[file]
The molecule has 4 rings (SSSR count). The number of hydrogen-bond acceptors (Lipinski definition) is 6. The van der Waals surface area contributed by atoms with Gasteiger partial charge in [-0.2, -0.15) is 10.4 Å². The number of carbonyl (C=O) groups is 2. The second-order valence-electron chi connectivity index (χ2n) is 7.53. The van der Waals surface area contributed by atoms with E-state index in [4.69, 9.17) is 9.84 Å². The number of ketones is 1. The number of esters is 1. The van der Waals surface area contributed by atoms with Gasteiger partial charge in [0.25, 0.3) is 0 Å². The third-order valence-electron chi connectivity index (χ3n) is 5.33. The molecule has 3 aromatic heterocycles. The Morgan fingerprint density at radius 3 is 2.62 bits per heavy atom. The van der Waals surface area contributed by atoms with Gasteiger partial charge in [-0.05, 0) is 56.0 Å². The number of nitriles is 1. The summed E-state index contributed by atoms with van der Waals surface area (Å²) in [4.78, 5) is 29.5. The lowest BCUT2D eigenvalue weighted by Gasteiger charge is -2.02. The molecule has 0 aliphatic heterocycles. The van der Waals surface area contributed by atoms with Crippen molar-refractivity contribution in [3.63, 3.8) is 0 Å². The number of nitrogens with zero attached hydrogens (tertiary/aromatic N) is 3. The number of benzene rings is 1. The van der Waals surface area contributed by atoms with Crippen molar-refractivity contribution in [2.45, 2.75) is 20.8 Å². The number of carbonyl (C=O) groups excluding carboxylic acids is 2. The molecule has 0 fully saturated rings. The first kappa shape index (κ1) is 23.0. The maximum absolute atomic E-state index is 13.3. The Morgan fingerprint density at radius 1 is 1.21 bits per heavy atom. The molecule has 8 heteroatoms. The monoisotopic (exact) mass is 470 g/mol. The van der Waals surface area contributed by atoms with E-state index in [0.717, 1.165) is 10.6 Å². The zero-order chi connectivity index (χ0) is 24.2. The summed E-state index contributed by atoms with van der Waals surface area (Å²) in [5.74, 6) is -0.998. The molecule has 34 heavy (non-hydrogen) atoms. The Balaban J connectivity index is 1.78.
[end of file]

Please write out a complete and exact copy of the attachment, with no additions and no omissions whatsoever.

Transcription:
The molecule has 4 rings (SSSR count). The number of hydrogen-bond acceptors (Lipinski definition) is 6. The van der Waals surface area contributed by atoms with Gasteiger partial charge in [-0.2, -0.15) is 10.4 Å². The number of carbonyl (C=O) groups is 2. The second-order valence-electron chi connectivity index (χ2n) is 7.53. The van der Waals surface area contributed by atoms with E-state index in [4.69, 9.17) is 9.84 Å². The number of ketones is 1. The number of esters is 1. The van der Waals surface area contributed by atoms with Gasteiger partial charge in [0.25, 0.3) is 0 Å². The third-order valence-electron chi connectivity index (χ3n) is 5.33. The molecule has 3 aromatic heterocycles. The Morgan fingerprint density at radius 3 is 2.62 bits per heavy atom. The van der Waals surface area contributed by atoms with Gasteiger partial charge in [-0.05, 0) is 56.0 Å². The number of nitriles is 1. The summed E-state index contributed by atoms with van der Waals surface area (Å²) in [4.78, 5) is 29.5. The lowest BCUT2D eigenvalue weighted by Gasteiger charge is -2.02. The molecule has 0 aliphatic heterocycles. The van der Waals surface area contributed by atoms with Crippen molar-refractivity contribution in [3.63, 3.8) is 0 Å². The number of nitrogens with zero attached hydrogens (tertiary/aromatic N) is 3. The number of benzene rings is 1. The van der Waals surface area contributed by atoms with Crippen molar-refractivity contribution in [2.45, 2.75) is 20.8 Å². The number of carbonyl (C=O) groups excluding carboxylic acids is 2. The molecule has 0 fully saturated rings. The first kappa shape index (κ1) is 23.0. The maximum absolute atomic E-state index is 13.3. The Morgan fingerprint density at radius 1 is 1.21 bits per heavy atom. The molecule has 8 heteroatoms. The monoisotopic (exact) mass is 470 g/mol. The van der Waals surface area contributed by atoms with E-state index in [0.717, 1.165) is 10.6 Å². The zero-order chi connectivity index (χ0) is 24.2. The summed E-state index contributed by atoms with van der Waals surface area (Å²) in [5.74, 6) is -0.998. The molecule has 34 heavy (non-hydrogen) atoms. The Balaban J connectivity index is 1.78.